Here’s an explanation of earnest money and the role it plays in a sale.
Today I’m answering a common question: “What is earnest money?”
Earnest money is a deposit made by a homebuyer to confirm a contract when entering into a real estate transaction. Typically, it’s known as “good-faith” money. This is held by the listing agency or attorneys, and it will go into an escrow account. The money will then be credited to the buyer at closing so they can utilize the funds towards their closing costs or down payment.
"In Connecticut, both parties need to agree to release earnest money."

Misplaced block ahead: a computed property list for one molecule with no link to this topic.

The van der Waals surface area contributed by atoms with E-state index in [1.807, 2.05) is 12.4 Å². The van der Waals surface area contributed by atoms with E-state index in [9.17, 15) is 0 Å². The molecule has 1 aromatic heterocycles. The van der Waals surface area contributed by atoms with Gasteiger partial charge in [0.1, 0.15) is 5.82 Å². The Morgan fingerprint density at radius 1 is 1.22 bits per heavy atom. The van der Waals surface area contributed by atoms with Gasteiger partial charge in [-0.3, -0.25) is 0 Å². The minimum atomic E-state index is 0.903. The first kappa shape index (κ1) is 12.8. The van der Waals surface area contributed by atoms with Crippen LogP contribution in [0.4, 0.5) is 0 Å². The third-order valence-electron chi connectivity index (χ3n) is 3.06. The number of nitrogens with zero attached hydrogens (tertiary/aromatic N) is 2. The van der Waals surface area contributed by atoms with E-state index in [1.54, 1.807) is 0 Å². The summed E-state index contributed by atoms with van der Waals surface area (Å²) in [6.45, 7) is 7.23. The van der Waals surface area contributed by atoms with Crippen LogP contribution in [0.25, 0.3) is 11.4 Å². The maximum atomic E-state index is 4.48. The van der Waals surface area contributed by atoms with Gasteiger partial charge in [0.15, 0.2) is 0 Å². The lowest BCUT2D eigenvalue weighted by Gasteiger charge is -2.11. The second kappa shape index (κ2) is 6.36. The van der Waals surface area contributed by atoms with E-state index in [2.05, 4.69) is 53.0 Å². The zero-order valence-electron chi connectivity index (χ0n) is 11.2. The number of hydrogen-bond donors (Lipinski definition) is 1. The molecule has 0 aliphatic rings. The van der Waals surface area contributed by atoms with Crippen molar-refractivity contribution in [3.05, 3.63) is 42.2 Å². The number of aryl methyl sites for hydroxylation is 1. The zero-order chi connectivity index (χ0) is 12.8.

Buyers almost never lose their earnest money. If you’re going through an inspection and there’s a big issue, you can back out without losing your deposit. If the property doesn’t appraise and you can’t work out an agreement, you also will get your money back.
A lot of times, there's a misconception that the seller automatically gets the money if something doesn’t work out. That’s not necessarily the case here in Connecticut. In our state, both parties need to agree to release the money from the escrow to one another.
If you have questions about earnest money or anything else related to real estate, don’t hesitate to reach out via phone or email. I look forward to hearing from you soon.